India has won the bid to host the 2023 International Olympic Committee’s (IOC) session in Mumbai, in an unopposed race on February 19.
The Indian delegation made its presentation to IOC members during the 139th IOC Session, being held alongside the ongoing Winter Olympics in Beijing. This will be the first time in four decades and the second time overall that India hosts the IOC Session after 1983 when it was last held in Delhi.
The Indian delegation that bid included Abhinav Bindra – India’s first individual Olympic gold medallist (Beijing 2008, shooting); Anurag Singh Thakur, Youth Affairs and Sports Minister; IOC Member Nita Ambani; and Narinder Batra, President of the Indian Olympic Association (IOA), it added.
IOC member Nita Ambani, who is also the first woman to be elected as an IOC member from India, described the decision as “a significant development for India’s Olympic aspirations and a matter of great pride and joy”.
Mumbai received a historic 99 percent of the votes in favour of its bid from the delegates participating in the process, with 75 members endorsing its candidature to host the IOC session in 2023.
Ambani also reaffirmed her long-standing commitment towards enabling the country hosts the Youth Olympic Games and the Olympic Games in the future.
“The Olympic Movement is back to India after a 40-year wait! Sport has always been a beacon of hope and inspiration for millions around the world. We are one of the youngest countries in the world today and I’m excited for the youth of India to embrace and experience first-hand the magic of the Olympics. It is our dream to strengthen this partnership further and host the Olympic Games in India in the years to come!
Noting that nearly half of India’s population, over 600 million, are under 25 years of age, Ambani in her speech to the IOC delegates called the country “the most crucial and exciting places to nurture and grow the ‘Olympic Movement’.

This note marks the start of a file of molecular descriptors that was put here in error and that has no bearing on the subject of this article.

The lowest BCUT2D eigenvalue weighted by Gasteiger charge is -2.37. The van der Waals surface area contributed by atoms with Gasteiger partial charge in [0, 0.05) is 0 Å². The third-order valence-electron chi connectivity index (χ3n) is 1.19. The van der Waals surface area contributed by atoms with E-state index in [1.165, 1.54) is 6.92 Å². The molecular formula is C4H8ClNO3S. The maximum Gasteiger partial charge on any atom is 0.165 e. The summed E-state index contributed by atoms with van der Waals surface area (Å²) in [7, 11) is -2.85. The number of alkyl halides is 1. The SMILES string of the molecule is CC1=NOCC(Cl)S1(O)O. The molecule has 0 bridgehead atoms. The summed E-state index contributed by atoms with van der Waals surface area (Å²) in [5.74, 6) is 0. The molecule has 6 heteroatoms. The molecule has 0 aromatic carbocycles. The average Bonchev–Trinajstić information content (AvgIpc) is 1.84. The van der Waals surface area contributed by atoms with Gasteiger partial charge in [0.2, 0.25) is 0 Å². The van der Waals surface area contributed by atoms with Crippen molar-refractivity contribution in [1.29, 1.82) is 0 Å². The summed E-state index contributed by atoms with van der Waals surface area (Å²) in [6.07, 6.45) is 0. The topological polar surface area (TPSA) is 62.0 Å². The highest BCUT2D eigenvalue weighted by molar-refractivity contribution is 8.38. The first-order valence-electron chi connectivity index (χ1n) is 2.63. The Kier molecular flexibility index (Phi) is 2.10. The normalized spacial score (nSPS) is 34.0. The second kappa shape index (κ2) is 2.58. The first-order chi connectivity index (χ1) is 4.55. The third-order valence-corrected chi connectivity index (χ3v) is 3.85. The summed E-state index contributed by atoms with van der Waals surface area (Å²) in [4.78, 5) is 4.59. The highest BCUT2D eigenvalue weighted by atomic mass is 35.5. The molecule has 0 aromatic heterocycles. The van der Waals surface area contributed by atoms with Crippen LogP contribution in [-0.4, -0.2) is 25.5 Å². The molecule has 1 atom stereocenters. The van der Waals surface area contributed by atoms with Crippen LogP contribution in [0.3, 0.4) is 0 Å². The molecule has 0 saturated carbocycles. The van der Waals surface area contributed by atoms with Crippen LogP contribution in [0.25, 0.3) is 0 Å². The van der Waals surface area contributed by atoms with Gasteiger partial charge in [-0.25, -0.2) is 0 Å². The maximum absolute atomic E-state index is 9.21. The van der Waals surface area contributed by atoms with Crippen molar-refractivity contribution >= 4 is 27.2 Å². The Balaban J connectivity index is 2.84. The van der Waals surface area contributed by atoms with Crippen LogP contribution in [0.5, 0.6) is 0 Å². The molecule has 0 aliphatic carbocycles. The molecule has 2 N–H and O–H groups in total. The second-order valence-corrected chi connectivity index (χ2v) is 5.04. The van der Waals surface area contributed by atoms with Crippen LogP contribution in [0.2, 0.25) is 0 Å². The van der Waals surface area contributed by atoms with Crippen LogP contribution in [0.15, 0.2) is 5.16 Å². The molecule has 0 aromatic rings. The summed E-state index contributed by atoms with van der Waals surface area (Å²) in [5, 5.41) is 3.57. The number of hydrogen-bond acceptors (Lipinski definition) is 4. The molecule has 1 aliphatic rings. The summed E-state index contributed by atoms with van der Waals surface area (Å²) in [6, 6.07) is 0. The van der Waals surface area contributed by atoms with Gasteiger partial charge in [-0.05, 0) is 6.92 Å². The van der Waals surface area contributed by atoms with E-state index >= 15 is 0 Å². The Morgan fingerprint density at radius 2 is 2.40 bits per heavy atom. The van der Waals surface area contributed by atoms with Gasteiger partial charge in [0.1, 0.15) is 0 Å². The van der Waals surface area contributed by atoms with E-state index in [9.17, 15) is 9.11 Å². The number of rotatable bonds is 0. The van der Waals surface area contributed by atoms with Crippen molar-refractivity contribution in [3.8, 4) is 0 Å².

“It is our mission to identify potential talent and guide them to greatness in the world of sport. To coincide with the Olympic Session 2023, we propose to launch a series of elite sports development programmes for youth across deprived communities,” she added.
Batra also thanked IOC Member colleagues for their support, adding: “This is the start of a new era for India sport – an era that features the long-term goal of hosting the Olympic Games in India. We are ambitious and recognise our objectives are bold. But India is on an exciting journey and we want the Olympic Movement to play a central part in building a brighter future for our next generation. Delivering a truly memorable IOC Session in Mumbai in 2023, with a strong emphasis on youth potential, sustainability, and innovation, will be one of the first steps to showcase India’s new sporting capacity.”
The Session, to be held in the summer of 2023, will be hosted at the state-of-the-art, brand new Jio World Convention Centre in Mumbai. Situated in the heart of the city at Bandra Kurla Complex, the JWC is the largest convention centre in India and will start operations in early 2022.
An IOC Session is the general meeting of the IOC’s 101 members with voting rights, 45 honorary members, and 1 member without voting right. Senior representatives from over 50 international sports federations also attend the meet. Senior reps include Presidents and Secretaries-General, while the federations include summer and winter sporting disciplines.
IOC Session is the committee’s “supreme organ, and its decisions are final”. Ordinary IOC Sessions are held once a year and Extraordinary IOC Sessions are convened either by the IOC President or by written request of at least one-third of members.